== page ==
On the other hand, serum creatinine concentration not only depends on residual renal function, but also depends on nutritional status, muscle mass and volume overload, which all relate inversely to residual renal function (9). Low serum creatinine level is also seen due to low muscle mass owing to inactivity, malnutrition and dilution in presence of volume overload. In all conditions patients will have higher co-morbidity, yet have a lower serum creatinine. So, eGFR will be overestimated and they are more probable to be included in ‘earlier’ start groups (11). However, renal function based on serum creatinine (as with eGFR) is useless or even misleading as a guide on when to start dialysis (11).
Survivor bias: this kind of bias causes the results of studies deviate toward higher because only patients who were strong enough to survive until the end of the period are included (16).
In these studies, the CKD patients were only on acutely initiation of dialysis were included, while, so many of them died before dialysis to be initiated, possibly due to uremia, were excluded. Only the fittest patients living enough until they are included in the late start groups (11). On the other hand, these studies are prone to the ‘lead time bias’. Lead time defines as the length of time between the detection of a disease and its usual clinical presentation (17). Lead time bias occurs when the life span obtained by dialysis latency is not considered. This contributing factor will skew the results in favor of early start dialysis apparently (11, 18).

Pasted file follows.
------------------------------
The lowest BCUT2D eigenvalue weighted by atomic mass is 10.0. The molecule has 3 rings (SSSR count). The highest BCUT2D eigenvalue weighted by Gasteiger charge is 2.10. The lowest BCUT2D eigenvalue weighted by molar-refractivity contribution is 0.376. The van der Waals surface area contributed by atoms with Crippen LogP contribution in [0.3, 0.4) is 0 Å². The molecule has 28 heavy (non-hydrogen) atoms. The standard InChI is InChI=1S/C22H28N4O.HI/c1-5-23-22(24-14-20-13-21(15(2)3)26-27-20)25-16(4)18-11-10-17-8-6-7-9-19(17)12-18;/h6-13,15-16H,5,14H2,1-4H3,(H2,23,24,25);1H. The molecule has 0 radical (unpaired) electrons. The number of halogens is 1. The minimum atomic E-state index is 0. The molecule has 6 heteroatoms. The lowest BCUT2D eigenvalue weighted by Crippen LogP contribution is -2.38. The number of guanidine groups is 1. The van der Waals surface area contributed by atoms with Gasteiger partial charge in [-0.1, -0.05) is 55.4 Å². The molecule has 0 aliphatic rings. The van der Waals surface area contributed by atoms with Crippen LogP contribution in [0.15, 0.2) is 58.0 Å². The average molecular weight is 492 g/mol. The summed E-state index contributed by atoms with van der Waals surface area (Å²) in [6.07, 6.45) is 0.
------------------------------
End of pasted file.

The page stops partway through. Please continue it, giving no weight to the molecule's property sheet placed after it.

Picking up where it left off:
Nevertheless, patients who were included in the late start dialysis group, need a conservative care in lead time (18). Such ‘conservative’ care requires strict attention to the complications of uremia (i.e. abnormalities of nutrition, acid–base, fluid, bone and mineral metabolism and anemia). Furthermore, patients have large variations in their conservative care depending on country, region and attending nephrologist. As patients are more expected to be offered and receive conservative care in the UK than in the USA (2).
Elderly patients and patients with symptoms or co-morbidity are more likely to be presented repeatedly with absolute urgent dialysis indications rather than waiting for eGFR level less than a specific level. In this condition, really, decline dialysis could mean dying sooner and may not having enough time for dialysis preparation.
In Hwang et al. study (2010), patients who died during the first 90 days, as acute kidney injury, after beginning dialysis were excluded (19). Subsequently, they may excluded the patients with CKD who presented with acute symptoms and died just after starting dialysis in an emergency or a little time once maintained dialysis, because the start of dialysis was too late; as a result, some of the late beginners with the worst outcomes have not been enrolled in the analysis (9).
Although all studies adjusted for ‘comorbidity at the start of dialysis’, a part of the comorbidity adjustment for dialysis initiation might have been omitted if dialysis had started earlier (9).
Furthermore, definition used for comorbidity was different. Consequently, a young patient with fluid overload because of late dialysis start will receive the same label, ‘congestive heart failure’, as the elderly diabetic with CKD stage 4 who develops pulmonary edema, necessitating an emergency start of dialysis at an eGFR of 15 mL/min. It is clear that the prognosis differs widely among both of them, independent of eGFR at the initiation of dialysis. This example also illustrates that the term ‘early’ start is a misleading term if it is defined by eGFR, rather than by patient condition (9).